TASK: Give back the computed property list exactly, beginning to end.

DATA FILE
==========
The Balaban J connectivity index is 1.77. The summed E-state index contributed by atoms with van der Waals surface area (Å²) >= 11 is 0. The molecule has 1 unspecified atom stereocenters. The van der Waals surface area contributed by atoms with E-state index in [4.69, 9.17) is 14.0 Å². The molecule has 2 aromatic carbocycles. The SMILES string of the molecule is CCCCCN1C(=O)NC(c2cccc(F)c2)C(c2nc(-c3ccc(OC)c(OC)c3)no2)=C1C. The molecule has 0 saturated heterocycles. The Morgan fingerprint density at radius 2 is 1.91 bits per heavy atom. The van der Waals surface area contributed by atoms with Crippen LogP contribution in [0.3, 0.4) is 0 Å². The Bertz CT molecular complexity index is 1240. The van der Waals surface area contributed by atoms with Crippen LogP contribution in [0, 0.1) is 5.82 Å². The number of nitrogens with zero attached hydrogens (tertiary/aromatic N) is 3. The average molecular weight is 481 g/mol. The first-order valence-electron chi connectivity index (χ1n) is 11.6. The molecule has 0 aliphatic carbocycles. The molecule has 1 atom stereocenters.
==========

The Balaban J connectivity index is 1.77. The summed E-state index contributed by atoms with van der Waals surface area (Å²) >= 11 is 0. The molecule has 1 unspecified atom stereocenters. The van der Waals surface area contributed by atoms with E-state index in [4.69, 9.17) is 14.0 Å². The molecule has 2 aromatic carbocycles. The SMILES string of the molecule is CCCCCN1C(=O)NC(c2cccc(F)c2)C(c2nc(-c3ccc(OC)c(OC)c3)no2)=C1C. The molecule has 0 saturated heterocycles. The Morgan fingerprint density at radius 2 is 1.91 bits per heavy atom. The van der Waals surface area contributed by atoms with Crippen LogP contribution in [0.3, 0.4) is 0 Å². The Bertz CT molecular complexity index is 1240. The van der Waals surface area contributed by atoms with Crippen LogP contribution in [0, 0.1) is 5.82 Å². The number of nitrogens with zero attached hydrogens (tertiary/aromatic N) is 3. The average molecular weight is 481 g/mol. The first-order valence-electron chi connectivity index (χ1n) is 11.6. The molecule has 0 aliphatic carbocycles. The molecule has 1 atom stereocenters.